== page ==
Ken Fisher has a side bet on a risky corner of Wall Street
Billionaire Ken Fisher made his name and fortune picking stocks. But over the years he’s also become a huge player in an arcane — and controversial — corner of Wall Street: exchange-traded notes.
With little fanfare, his Fisher Investments has come to dominate more than a quarter of the $22 billion market in ETNs, whose outsize risks and hefty costs have drawn scrutiny from federal regulators. ETNs are debt instruments issued by banks that can enable investors to make leveraged bets on investments including stocks, bonds and commodities.
Fisher has worked with banks such as Barclays and Credit Suisse to issue about 20 notes and now has $6.2 billion invested. It’s the largest stakeholder in five of the six biggest ETNs.
These days, Fisher is under scrutiny for other reasons. The firm’s clients have pulled $3.9 billion since founder Ken Fisher was called out for making lewd remarks — such as comparing wooing clients to “trying to get into a girl’s pants” — at an Oct. 8 investment conference. Bloomberg has also reported that the company has an aggressive sales culture and has been the subject of more than 100 Federal Trade Commission complaints over its telemarketing, emails and mailings.
Now, some analysts fear the ETN market could suffer amid the exodus from Fisher and ask whether the manager should have been putting clients in the notes in the first place. Along with their cost, the products have the potential to lose 100% of their principal. About 5% of Fisher’s $115 billion under management is in ETNs. Yet, even with the leverage from those notes, Fisher’s investment results have been mixed.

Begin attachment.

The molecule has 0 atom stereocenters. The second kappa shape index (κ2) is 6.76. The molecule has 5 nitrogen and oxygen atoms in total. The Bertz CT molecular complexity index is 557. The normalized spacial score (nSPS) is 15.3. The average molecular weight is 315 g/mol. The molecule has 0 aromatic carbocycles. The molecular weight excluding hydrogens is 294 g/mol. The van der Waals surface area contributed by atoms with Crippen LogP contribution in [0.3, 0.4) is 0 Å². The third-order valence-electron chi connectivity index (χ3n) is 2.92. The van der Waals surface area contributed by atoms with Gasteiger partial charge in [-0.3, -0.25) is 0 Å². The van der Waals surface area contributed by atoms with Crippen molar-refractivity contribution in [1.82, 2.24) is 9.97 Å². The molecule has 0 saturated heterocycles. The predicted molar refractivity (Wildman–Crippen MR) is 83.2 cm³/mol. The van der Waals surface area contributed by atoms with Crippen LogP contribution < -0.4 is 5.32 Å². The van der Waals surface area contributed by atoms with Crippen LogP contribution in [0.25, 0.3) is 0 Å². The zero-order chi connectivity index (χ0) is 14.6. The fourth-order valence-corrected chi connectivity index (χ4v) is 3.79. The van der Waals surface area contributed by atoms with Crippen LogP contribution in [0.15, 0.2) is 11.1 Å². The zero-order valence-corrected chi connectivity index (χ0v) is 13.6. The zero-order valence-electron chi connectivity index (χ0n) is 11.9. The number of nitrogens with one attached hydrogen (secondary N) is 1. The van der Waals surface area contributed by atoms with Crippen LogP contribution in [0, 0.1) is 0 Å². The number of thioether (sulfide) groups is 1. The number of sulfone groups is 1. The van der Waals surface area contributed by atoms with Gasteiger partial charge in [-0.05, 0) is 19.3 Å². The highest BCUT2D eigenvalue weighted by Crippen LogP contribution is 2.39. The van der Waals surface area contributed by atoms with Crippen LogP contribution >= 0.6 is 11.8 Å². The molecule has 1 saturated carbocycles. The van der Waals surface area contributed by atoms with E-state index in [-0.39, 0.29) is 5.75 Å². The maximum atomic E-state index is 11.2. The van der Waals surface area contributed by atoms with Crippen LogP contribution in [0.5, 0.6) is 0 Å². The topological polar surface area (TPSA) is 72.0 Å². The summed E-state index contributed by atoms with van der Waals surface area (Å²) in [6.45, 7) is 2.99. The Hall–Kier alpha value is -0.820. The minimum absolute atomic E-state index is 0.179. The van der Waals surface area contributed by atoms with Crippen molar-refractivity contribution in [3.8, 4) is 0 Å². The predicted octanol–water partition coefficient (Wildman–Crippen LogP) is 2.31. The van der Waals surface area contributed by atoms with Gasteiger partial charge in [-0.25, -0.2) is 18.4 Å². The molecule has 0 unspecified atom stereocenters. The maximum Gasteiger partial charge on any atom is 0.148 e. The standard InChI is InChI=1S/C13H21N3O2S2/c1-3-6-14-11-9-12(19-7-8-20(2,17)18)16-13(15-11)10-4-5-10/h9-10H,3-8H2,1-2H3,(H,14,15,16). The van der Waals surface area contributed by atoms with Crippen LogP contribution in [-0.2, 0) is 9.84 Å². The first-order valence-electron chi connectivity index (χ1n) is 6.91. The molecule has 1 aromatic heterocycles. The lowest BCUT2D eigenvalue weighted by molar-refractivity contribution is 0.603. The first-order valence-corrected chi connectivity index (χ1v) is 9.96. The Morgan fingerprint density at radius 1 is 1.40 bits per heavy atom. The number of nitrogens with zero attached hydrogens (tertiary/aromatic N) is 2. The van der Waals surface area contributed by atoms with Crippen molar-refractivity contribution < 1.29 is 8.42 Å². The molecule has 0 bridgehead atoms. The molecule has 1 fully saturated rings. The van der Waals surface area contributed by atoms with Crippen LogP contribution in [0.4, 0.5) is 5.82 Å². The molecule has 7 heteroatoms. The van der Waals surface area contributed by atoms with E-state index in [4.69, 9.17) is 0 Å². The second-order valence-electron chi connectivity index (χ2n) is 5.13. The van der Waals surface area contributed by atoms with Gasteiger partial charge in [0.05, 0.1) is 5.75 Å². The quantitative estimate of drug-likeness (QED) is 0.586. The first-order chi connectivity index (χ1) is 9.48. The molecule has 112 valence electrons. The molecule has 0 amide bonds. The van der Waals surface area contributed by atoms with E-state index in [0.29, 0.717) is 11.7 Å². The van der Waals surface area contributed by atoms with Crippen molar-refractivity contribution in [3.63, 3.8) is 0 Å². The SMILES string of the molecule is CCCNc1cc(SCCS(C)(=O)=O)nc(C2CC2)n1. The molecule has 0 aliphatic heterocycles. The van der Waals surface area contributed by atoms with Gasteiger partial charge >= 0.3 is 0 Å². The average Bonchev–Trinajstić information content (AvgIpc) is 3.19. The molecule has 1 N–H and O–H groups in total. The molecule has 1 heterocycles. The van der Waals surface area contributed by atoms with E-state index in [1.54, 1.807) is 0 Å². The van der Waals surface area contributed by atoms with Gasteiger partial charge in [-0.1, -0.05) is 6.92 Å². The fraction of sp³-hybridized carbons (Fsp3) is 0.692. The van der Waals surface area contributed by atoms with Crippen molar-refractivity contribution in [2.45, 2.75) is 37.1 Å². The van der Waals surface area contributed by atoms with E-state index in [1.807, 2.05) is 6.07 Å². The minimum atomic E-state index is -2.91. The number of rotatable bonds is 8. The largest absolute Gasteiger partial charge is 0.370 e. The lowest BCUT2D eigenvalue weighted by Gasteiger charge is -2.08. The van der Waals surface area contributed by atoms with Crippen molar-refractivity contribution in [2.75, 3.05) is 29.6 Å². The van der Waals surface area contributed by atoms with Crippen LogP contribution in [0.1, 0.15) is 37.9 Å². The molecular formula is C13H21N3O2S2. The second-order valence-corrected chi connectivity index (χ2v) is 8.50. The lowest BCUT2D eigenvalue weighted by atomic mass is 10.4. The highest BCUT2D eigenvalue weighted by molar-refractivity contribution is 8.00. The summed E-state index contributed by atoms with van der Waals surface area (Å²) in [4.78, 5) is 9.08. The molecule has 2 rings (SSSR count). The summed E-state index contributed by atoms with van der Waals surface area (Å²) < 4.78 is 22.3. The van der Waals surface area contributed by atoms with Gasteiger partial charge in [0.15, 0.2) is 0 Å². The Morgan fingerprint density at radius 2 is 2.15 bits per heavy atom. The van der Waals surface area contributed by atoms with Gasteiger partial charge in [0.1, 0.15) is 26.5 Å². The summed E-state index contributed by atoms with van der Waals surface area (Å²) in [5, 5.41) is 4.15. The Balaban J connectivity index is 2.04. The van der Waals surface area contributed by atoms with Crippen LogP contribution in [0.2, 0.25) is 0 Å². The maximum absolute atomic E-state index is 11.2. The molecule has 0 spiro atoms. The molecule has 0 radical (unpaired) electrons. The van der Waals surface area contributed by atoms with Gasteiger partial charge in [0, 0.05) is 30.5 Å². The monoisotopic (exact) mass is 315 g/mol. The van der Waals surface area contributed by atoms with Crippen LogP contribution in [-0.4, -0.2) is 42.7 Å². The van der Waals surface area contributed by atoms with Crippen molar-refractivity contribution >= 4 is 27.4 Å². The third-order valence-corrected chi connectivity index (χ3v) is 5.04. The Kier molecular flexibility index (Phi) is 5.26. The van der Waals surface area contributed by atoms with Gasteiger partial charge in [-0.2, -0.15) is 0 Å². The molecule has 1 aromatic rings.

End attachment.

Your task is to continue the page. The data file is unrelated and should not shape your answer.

“These things are meant to be sold but never bought,” said Larry Swedroe, chief research officer at Buckingham Strategic Wealth in St Louis, Missouri, speaking about the overall ETN market. “You’re not getting compensated for the credit risk of the issuer, and you can be sure they are not taking the risk embedded in these ETNs.”
John Dillard, a Fisher senior vice president, said the client defections won’t affect its ETNs because the company has kept growing over the past month through hundreds of new clients representing billions of dollars in assets under management. The ETN fees, which reflect market rates, flow to the banks that issue the notes, not Fisher, he said.
“We have been pleased with the performance and structure of the ETNs we designed in concert with our well-capitalized counterparties,” Dillard said in a statement. “For the time we’ve utilized them, they have broadly added value to client portfolios.”
Fisher Investments first dipped a toe into the little-understood part of the exchange-traded fund industry in 2012, when its private client portfolio had been trailing its benchmark.
To catch up, Fisher went all-in on a selection of large-capitalization companies he viewed as set to benefit from the later stage of a bull market. He used exchange-traded notes as a way to leverage this bet. It was a “Hail Mary” to rescue the firm’s track record, according to one former employee who asked not to be identified discussing internal company matters.
“We’re biased in favor of big-cap growth right now, and this allows us to inject an extra quantity of big-cap growth into the portfolio,” Ken Fisher said in a telephone interview at the time.
Even with the shift to ETNs, the Fisher Global Total Return strategy for private clients has underperformed its benchmark annually more than half the time from 2013 to 2018.
For ETNs overall, it has been a painful few years. Once heralded as a great way for ordinary folk to invest, ETNs have shrunk to less than 1% of the $4 trillion ETF industry amid a slew of negative headlines.